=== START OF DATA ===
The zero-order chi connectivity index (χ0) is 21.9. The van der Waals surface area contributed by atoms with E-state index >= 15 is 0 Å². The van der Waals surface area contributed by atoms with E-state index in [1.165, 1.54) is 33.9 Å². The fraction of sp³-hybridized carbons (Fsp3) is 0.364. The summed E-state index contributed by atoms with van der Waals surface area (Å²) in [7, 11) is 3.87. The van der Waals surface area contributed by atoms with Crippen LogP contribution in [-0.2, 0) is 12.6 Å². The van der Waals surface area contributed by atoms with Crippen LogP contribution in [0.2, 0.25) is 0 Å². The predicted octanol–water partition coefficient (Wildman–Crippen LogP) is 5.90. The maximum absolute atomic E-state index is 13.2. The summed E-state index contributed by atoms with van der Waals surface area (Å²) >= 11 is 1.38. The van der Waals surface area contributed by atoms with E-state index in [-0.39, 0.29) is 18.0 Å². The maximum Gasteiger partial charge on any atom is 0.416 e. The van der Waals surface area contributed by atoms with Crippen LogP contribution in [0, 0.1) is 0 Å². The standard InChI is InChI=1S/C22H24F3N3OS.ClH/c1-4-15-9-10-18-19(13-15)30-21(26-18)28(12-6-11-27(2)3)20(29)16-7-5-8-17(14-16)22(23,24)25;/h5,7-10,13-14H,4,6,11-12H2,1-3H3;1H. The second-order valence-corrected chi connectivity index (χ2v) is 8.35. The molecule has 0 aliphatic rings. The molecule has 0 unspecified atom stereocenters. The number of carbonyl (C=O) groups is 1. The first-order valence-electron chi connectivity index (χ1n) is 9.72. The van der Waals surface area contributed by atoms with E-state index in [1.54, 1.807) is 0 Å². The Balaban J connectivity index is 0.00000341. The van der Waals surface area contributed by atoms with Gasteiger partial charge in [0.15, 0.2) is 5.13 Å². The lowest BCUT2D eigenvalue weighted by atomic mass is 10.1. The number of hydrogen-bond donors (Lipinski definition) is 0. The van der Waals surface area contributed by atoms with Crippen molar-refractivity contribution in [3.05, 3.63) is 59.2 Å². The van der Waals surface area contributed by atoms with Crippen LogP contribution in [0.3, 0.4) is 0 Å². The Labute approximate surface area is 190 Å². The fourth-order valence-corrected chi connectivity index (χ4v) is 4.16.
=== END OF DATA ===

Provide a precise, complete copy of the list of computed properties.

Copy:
The zero-order chi connectivity index (χ0) is 21.9. The van der Waals surface area contributed by atoms with E-state index >= 15 is 0 Å². The van der Waals surface area contributed by atoms with E-state index in [1.165, 1.54) is 33.9 Å². The fraction of sp³-hybridized carbons (Fsp3) is 0.364. The summed E-state index contributed by atoms with van der Waals surface area (Å²) in [7, 11) is 3.87. The van der Waals surface area contributed by atoms with Crippen LogP contribution in [-0.2, 0) is 12.6 Å². The van der Waals surface area contributed by atoms with Crippen LogP contribution in [0.2, 0.25) is 0 Å². The predicted octanol–water partition coefficient (Wildman–Crippen LogP) is 5.90. The maximum absolute atomic E-state index is 13.2. The summed E-state index contributed by atoms with van der Waals surface area (Å²) >= 11 is 1.38. The van der Waals surface area contributed by atoms with E-state index in [-0.39, 0.29) is 18.0 Å². The maximum Gasteiger partial charge on any atom is 0.416 e. The van der Waals surface area contributed by atoms with Crippen LogP contribution in [0, 0.1) is 0 Å². The standard InChI is InChI=1S/C22H24F3N3OS.ClH/c1-4-15-9-10-18-19(13-15)30-21(26-18)28(12-6-11-27(2)3)20(29)16-7-5-8-17(14-16)22(23,24)25;/h5,7-10,13-14H,4,6,11-12H2,1-3H3;1H. The second-order valence-corrected chi connectivity index (χ2v) is 8.35. The molecule has 0 aliphatic rings. The molecule has 0 unspecified atom stereocenters. The number of carbonyl (C=O) groups is 1. The first-order valence-electron chi connectivity index (χ1n) is 9.72. The van der Waals surface area contributed by atoms with E-state index in [1.54, 1.807) is 0 Å². The Balaban J connectivity index is 0.00000341. The van der Waals surface area contributed by atoms with Gasteiger partial charge in [0.15, 0.2) is 5.13 Å². The lowest BCUT2D eigenvalue weighted by atomic mass is 10.1. The number of hydrogen-bond donors (Lipinski definition) is 0. The van der Waals surface area contributed by atoms with Crippen molar-refractivity contribution in [3.05, 3.63) is 59.2 Å². The van der Waals surface area contributed by atoms with Crippen LogP contribution in [0.3, 0.4) is 0 Å². The Labute approximate surface area is 190 Å². The fourth-order valence-corrected chi connectivity index (χ4v) is 4.16.